Magical mystery tours

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Tourists at the Abbey Road crosswalk, made famous by the Beatles' Abbey Road album cover.
Tourists at the Abbey Road crosswalk, made famous by the Beatles' Abbey Road album cover. Photo Credit: TW photo by Eric Moya

Armed with a Eurail pass, destinations editor Eric Moya is on a weeklong rail journey from London to Luxembourg.

What would you do with a couple of hours in London? Or Amsterdam? This media fam trip sponsored by Eurail gave me my first opportunity to visit both cities, but with scant free time to explore before heading to our next destination, I had some hard decisions to make.

After a seven-hour flight to London, I decided to stay on foot as much as possible to enjoy the sunny, pleasantly cool spring weather. Google Maps gave me a good idea of what was within reasonable walking distance from our host hotel, the Hub by Premier Inn London Kings Cross. One intriguing option was the Sherlock Holmes Museum, a couple of miles west.

I opted to go a little farther and headed to Abbey Road Studios. I walked about halfway, to the outskirts of the Regent's Park, then to buy myself a little time, I flagged down a cab to complete the journey.

Although the recording studio itself is closed to the public, tons of music fans still descend upon 3 Abbey Road to view the building where Pink Floyd, Duran Duran and countless others made some of their most famous recordings.

The main attraction, though, is the nearby crosswalk immortalized by the Beatles on their album cover for "Abbey Road," which visitors attempt to re-create. I could imagine how the stream of faux Fab Fours might irritate drivers on a weekday afternoon, but I heard only an occasional impatient honk during my 15 minutes or so observing the street corner.

As a party of one, I demurred on taking a crosswalk selfie; my main mission was checking out the souvenirs at the studio's adjacent gift shop. I grabbed a T-shirt and some guitar picks, and that concluded my Abbey Road visit. Part of me thought a museum might have been more ... I don't know, enriching? But as a music fan, I would have regretted not visiting the site where pop music history was made, and watching others do the same.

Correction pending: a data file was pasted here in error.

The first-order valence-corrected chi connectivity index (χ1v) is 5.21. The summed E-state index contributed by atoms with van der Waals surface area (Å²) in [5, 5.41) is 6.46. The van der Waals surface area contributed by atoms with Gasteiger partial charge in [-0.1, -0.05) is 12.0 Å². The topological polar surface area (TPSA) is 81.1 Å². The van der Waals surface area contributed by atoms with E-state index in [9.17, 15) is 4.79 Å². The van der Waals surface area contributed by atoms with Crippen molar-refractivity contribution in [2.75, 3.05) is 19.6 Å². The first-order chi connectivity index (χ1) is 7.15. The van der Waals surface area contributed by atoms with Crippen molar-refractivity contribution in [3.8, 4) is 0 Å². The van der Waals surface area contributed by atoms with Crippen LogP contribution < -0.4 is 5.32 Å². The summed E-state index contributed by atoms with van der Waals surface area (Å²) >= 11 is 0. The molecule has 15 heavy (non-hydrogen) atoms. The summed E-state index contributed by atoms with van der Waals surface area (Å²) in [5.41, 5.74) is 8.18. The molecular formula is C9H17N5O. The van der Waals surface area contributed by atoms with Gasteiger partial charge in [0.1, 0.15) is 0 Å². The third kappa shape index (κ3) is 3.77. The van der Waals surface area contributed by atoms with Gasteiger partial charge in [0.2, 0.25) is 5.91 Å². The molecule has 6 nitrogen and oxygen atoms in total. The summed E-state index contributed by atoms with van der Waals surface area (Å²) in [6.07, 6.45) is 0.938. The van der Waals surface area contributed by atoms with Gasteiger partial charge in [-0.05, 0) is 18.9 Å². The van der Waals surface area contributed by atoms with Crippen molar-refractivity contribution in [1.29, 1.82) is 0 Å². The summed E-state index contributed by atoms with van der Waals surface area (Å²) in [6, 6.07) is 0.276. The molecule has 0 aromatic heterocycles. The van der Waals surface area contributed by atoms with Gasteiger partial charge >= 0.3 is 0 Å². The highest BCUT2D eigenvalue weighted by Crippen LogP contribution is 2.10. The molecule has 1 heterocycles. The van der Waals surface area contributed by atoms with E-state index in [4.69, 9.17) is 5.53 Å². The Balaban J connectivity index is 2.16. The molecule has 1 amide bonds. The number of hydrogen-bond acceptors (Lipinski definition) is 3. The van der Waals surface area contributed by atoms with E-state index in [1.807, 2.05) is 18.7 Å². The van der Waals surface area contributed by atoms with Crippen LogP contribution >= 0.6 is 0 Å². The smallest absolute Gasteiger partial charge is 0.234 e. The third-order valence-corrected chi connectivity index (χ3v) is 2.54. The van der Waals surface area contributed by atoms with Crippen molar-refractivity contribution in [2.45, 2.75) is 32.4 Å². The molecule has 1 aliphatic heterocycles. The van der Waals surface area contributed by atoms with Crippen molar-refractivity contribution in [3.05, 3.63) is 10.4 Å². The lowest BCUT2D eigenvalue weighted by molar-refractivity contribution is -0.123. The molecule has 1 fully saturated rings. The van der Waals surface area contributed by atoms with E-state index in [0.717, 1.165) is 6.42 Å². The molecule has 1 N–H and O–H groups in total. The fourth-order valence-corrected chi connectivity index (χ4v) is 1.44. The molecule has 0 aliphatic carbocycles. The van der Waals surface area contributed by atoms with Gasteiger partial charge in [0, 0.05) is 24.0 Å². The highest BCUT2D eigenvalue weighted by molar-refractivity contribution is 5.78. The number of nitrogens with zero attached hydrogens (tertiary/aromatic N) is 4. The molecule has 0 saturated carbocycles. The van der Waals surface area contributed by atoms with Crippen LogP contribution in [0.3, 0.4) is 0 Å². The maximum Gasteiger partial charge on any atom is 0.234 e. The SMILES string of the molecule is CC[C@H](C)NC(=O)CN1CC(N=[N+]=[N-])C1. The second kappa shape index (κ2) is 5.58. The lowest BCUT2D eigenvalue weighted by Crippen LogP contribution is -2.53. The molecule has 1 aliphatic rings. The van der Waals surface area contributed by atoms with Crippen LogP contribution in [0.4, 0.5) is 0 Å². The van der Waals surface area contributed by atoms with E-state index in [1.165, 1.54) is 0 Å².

Edibles for sale at the Cannabis Museum gift shop.
Edibles for sale at the Cannabis Museum gift shop. Photo Credit: TW photo by Eric Moya

I felt a similar sentiment in Amsterdam as I entered the Cannabis Museum, right off Dam Square and about a 15-minute walk from the city's Central Station. It's one of several in the city, but it's the newest, having opened last summer. The museum was doing brisk business at its street-level gift shop among visitors eager to stock up on edibles, paraphernalia, kitschy knickknacks and other souvenirs. Few, however, were paying the 10 euro admission to the three-floor museum itself.

That's a shame. The notion of a cannabis "museum" might conjure images of Instagrammable giant bongs and such, but the museum takes a rather sober approach to the history of cannabis consumption and efforts throughout the decades to ban it. (There are some whimsical touches, however, like an illuminated mural that outlines what advocates say are the three primary benefits of cannabis consumption. There's also a wall of fame with pictures of everyone from Louis Armstrong to Cheech and Chong to Rihanna -- also Paul McCartney.)

I've done my fair share of research into the history of cannabis prohibition, yet I certainly learned a few things. One overarching theme was the role the U.S. played in stigmatizing cannabis use, not just at home but around the world. (President Richard Nixon, whose administration enacted the Controlled Substances Act in 1971, is a recurring presence at the museum.) As one might suspect, the museum's overall message is one of advocacy; I can't imagine it'll change anybody's mind about weed, but for a modest space in a tourist area, it makes its case with authority.

So with little time in London and Amsterdam, I found a couple of attractions that spoke to my personal interests. As a first-timer in both cities, my experiences certainly stoked my eagerness to return. Leisure travelers, of course, generally won't be under the same constraints. And that's particularly true of those who purchase a Eurail pass; they can spend as much time as they want in one destination, before heading to the next stop on a magical mystery tour of their own design.

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